To see Assembly Bill No. 2586 and the new post-judgment discovery statute,
FC 218, please
The Boblitt case was originally published in February 2014, and we now
already have a correction. This is one of the fastest corrections of a
previously unjust law that I have ever seen. This is your legislature
at work – along with the help of concerned legal organizations throughout
California. This case had to do with post-judgment modifications and post-trial
disputes. Unlike almost every other area of law, family law attorneys
represent clients in disputes that arise after a “final” ruling
has been issued. Despite their name, these final decisions are hardly
Post-judgment modification issues usually involve child custody and child
support, but they can be connected to delayed asset or debt divisions,
hidden asset problems and more.
What about post-judgment discovery?
Every lawyer knows that discovery ends 30 days before the trial. This is
true for most areas of the law, but what happens when
family law issues come up AFTER the trial is over? The Boblitt case not only discussed
the long history of the post-judgment discovery problem, but “solved”
the issue in a way that was eventually changed with the passing of the
new statute, FC 218. The pitfalls experienced by Ms. Boblitt eventually
provoked a change in the law. The problem is framed in this section of the case:
- “Linda Boblitt (wife) contends that the trial court violated her
right to due process because, less than a month before the post-judgment
evidentiary hearing, the court added an issue to those that were scheduled
to be heard, thereby effectively precluding her from conducting discovery
on the new issue because ‘discovery is cut-off 30 days before trial
In the same paragraph, the 3d District rejects Ms. Boblitt’s claims
- “We reject wife’s due process claim because in a marital dissolution
proceeding like this, once discovery closes before the initial date set,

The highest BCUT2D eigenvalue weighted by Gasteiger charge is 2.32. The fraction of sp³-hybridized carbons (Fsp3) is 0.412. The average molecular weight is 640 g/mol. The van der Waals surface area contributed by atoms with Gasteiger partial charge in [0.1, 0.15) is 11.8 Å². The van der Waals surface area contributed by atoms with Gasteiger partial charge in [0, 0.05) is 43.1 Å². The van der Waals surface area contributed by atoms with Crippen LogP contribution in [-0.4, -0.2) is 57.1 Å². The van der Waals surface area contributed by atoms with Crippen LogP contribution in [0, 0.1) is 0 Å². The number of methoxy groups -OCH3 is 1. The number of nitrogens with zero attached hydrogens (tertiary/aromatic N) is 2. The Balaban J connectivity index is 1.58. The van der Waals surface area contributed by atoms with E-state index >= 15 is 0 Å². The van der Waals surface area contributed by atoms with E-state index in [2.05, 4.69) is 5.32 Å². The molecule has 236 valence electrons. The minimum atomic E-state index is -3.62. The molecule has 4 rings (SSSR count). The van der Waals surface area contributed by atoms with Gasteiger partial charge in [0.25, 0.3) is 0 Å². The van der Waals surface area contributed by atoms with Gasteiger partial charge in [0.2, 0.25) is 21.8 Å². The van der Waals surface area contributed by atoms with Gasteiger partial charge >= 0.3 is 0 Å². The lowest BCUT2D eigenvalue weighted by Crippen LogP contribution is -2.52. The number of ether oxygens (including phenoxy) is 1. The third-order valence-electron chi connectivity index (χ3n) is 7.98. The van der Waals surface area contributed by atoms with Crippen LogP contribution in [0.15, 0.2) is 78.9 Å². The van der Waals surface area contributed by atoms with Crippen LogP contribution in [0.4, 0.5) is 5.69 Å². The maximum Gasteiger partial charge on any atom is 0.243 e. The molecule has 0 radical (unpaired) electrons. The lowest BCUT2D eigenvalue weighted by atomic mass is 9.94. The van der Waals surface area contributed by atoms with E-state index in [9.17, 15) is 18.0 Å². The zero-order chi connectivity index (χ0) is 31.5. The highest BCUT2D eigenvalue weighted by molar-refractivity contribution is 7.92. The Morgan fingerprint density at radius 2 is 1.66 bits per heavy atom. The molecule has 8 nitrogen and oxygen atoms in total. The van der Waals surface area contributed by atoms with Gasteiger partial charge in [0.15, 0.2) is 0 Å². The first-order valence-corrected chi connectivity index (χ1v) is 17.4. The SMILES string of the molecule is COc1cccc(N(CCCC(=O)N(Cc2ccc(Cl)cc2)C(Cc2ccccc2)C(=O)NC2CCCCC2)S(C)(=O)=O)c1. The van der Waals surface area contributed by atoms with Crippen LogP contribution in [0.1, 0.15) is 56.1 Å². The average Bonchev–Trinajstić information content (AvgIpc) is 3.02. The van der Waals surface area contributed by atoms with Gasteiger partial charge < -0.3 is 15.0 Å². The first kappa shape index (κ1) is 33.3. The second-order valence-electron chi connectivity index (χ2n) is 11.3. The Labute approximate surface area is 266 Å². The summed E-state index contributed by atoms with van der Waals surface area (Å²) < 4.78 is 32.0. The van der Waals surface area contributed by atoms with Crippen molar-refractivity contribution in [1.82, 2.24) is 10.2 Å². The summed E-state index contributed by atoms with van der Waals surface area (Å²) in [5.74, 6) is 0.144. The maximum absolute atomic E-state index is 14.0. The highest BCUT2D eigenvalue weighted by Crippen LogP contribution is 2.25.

no provision of law operates to automatically reopen it upon or in connection
with the filing for a post-judgment motion.
Outrageous! (But Legally Correct Under the Law)
The court added a financial issue sua sponte 15 days before the hearing
on the post-judgment motion, over the objection of the party. The party
was powerless to conduct discovery on that issue because the motion was
post-trial – and therefore, after the discovery window was cut off.
This led to an impossible conundrum. The wife would have had to file a
motion to re-open discovery, but she did not know about the issue until
the court added it. Her attorney objected, but it was shot down. She eventually
appealed, but lost. Having not been able to file a timely motion, the
wife was faced with the prospect of going to trial on an issue that she
could not be ready to litigate.
Groups Who Were Ready to Address the Legislature
Proposals from at least one respected state-wide family law organization
had been put in place in an attempt to add statutory language overturning
the Boblitt Catch-22. Luckily, family lawyers weren’t asked to face
this uphill battle for long. This unjust law was swiftly corrected.